Tallington Mill was one of the many mills referred to by the original petition in 1571 by Stamford Corporation, as being to blame for the River Welland being unnavigable. To the east of the village, it was within a short distance of the canal which would surely have been used to transport goods to and from the watermill. A map pre-dating the Enclosure award, possibly drawn by the same surveyors between 1801 and 1813, and in the Cragg deposit at Lincolnshire Archives, shows clearly the direct access to the canal enjoyed by Tallington Mill. The track that now forms the road access led straight to the south bank of the canal, where the towpath was. Access to the mill by road was not the right angled bend that is now, but due south from Mill Lane.
Boat Bank Cottage, of which little remains, was evidently associated with the canal, judging by its name alone. It was in the grounds of Home Farm at the western end of the village. In 1919 the cottage was part of Lot 4 in the sale of the Lindsey estate, but the catalogue gives no more details apart from saying it had “Good gardens”! Is this the same property referred to by local people as the Lock Keeper’s house?
The Crooked Billet, the thatched cottage to the north of St Lawrence’s Church, was once an inn and likely to have been a place where watermen would have stopped off for liquid refreshment, as the canal ran across the northern edge of the property. Once owned by the Casewick estate, and now in private ownership, the building is Grade 2 listed.
Ivy Cottage in Mill Lane, with the canal immediately to the south, was originally owned by the coal merchants Ellis and Everard. Coal would have been unloaded straight onto their wharf from the canal lighters on their way upstream. Ellis and Everard moved their operations to the area by the railway station, on the north side of the Stamford Road, when the railway was opened in the 1850s. It was cheaper and more convenient to transport coal by train. Proposals for a new cut, from the point where the railway crossed over the canal to Tallington station on the north side of the main road, raises the question whether it was intended to continue to use the canal as the main method for bringing in coal from the east coast and transfer it to the railway. Alternatively, maybe it was the intention to bring coal to Tallington by rail and transfer it to the canal for conveyance to the east and west.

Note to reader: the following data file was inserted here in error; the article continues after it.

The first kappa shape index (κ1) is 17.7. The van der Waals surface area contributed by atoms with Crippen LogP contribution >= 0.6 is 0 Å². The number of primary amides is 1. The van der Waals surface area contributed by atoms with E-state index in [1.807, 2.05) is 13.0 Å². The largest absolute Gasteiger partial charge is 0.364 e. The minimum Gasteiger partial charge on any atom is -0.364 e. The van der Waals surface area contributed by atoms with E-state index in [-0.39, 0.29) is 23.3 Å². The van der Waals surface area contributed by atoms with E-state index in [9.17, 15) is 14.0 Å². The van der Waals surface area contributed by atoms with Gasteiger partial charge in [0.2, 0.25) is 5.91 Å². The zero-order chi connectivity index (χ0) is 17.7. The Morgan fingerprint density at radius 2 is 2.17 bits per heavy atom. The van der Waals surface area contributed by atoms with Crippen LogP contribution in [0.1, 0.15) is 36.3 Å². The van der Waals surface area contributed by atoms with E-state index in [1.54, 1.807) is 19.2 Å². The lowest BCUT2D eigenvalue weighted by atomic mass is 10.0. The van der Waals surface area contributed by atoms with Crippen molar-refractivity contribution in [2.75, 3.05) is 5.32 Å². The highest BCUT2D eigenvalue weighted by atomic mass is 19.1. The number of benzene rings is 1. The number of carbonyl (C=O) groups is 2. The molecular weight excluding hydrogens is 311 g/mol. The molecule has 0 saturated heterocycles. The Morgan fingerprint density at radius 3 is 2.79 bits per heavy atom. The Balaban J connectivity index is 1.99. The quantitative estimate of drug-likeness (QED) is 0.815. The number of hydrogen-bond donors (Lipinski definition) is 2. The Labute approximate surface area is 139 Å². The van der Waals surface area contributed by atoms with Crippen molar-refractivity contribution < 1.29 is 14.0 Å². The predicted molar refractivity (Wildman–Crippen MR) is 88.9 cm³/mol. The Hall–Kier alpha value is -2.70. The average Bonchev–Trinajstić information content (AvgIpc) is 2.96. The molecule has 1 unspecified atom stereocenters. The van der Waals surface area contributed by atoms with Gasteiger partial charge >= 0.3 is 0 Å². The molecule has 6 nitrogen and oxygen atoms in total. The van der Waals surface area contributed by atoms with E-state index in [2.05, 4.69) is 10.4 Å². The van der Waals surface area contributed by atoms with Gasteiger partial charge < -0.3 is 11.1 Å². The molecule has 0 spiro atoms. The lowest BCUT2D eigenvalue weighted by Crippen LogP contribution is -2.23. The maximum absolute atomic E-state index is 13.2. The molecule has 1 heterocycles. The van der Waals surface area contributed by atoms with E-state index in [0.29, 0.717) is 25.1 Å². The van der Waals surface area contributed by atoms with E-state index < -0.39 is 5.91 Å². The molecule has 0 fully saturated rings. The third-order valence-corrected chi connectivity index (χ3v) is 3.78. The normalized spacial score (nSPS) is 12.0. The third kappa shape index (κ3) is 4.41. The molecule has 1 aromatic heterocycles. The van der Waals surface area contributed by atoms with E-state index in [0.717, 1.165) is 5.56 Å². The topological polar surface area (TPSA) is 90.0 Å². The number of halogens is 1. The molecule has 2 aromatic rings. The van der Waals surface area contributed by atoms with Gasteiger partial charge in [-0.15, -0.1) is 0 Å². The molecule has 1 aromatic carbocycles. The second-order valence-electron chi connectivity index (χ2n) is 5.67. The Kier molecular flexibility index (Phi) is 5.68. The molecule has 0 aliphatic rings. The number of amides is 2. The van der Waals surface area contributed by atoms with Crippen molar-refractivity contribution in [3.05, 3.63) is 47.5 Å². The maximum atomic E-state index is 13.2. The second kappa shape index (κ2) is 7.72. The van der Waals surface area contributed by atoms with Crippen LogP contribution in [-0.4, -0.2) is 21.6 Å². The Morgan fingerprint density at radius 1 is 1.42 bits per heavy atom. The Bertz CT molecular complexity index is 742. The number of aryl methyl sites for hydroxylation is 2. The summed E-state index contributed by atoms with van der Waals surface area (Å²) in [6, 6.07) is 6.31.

Blacksmith’s cottage with forge, on the main road just to the east of Bainton Road turning, the blacksmith’s forge would have been within a short distance from the canal, and convenient for the replacement of horsehoes on the boathorses. It was listed as Lot 10 in the sale of the Lindsey estate in 1919, but unfortunately no details were described.
“Herbage” The canal was still apparently a source of income in 1866; the Welland Navigation Committee minutes record that it was “ordered that Mr Cunnington of Tallington be allowed the herbage of the banks of the canal from the Uffington Cow Pasture to the Railway Bridge below Tallington upon the payment of three guineas”!